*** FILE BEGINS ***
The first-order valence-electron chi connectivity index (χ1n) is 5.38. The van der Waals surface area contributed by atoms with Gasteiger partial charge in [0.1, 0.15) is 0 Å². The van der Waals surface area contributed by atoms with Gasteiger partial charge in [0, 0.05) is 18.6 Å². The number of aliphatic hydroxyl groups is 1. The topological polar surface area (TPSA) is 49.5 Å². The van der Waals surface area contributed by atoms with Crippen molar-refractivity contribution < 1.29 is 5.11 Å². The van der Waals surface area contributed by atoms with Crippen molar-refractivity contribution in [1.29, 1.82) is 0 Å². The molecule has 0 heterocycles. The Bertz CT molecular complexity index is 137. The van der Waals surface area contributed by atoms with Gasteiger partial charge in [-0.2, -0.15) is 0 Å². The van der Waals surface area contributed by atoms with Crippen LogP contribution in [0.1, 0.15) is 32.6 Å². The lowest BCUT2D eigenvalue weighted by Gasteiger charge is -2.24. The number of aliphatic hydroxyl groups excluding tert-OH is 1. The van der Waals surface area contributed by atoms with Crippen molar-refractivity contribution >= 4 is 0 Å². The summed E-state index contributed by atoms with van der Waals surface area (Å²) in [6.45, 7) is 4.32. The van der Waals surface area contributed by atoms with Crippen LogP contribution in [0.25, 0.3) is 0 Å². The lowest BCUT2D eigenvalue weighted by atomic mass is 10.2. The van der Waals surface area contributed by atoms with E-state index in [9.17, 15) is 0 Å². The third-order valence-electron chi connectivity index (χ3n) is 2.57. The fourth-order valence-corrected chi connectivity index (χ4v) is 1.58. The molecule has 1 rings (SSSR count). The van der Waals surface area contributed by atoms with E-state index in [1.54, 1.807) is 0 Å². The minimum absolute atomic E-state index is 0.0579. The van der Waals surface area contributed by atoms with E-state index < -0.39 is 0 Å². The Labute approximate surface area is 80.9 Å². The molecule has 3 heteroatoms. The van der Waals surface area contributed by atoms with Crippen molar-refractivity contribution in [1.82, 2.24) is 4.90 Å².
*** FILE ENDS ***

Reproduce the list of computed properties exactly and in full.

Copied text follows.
The first-order valence-electron chi connectivity index (χ1n) is 5.38. The van der Waals surface area contributed by atoms with Gasteiger partial charge in [0.1, 0.15) is 0 Å². The van der Waals surface area contributed by atoms with Gasteiger partial charge in [0, 0.05) is 18.6 Å². The number of aliphatic hydroxyl groups is 1. The topological polar surface area (TPSA) is 49.5 Å². The van der Waals surface area contributed by atoms with Crippen molar-refractivity contribution < 1.29 is 5.11 Å². The van der Waals surface area contributed by atoms with Crippen molar-refractivity contribution in [1.29, 1.82) is 0 Å². The molecule has 0 heterocycles. The Bertz CT molecular complexity index is 137. The van der Waals surface area contributed by atoms with Gasteiger partial charge in [-0.2, -0.15) is 0 Å². The van der Waals surface area contributed by atoms with Crippen LogP contribution in [0.1, 0.15) is 32.6 Å². The lowest BCUT2D eigenvalue weighted by Gasteiger charge is -2.24. The number of aliphatic hydroxyl groups excluding tert-OH is 1. The van der Waals surface area contributed by atoms with Crippen molar-refractivity contribution >= 4 is 0 Å². The summed E-state index contributed by atoms with van der Waals surface area (Å²) in [6.45, 7) is 4.32. The van der Waals surface area contributed by atoms with Crippen LogP contribution in [0.25, 0.3) is 0 Å². The lowest BCUT2D eigenvalue weighted by atomic mass is 10.2. The van der Waals surface area contributed by atoms with E-state index in [9.17, 15) is 0 Å². The third-order valence-electron chi connectivity index (χ3n) is 2.57. The fourth-order valence-corrected chi connectivity index (χ4v) is 1.58. The molecule has 1 rings (SSSR count). The van der Waals surface area contributed by atoms with E-state index in [1.54, 1.807) is 0 Å². The minimum absolute atomic E-state index is 0.0579. The van der Waals surface area contributed by atoms with E-state index < -0.39 is 0 Å². The Labute approximate surface area is 80.9 Å². The molecule has 3 heteroatoms. The van der Waals surface area contributed by atoms with Crippen molar-refractivity contribution in [1.82, 2.24) is 4.90 Å².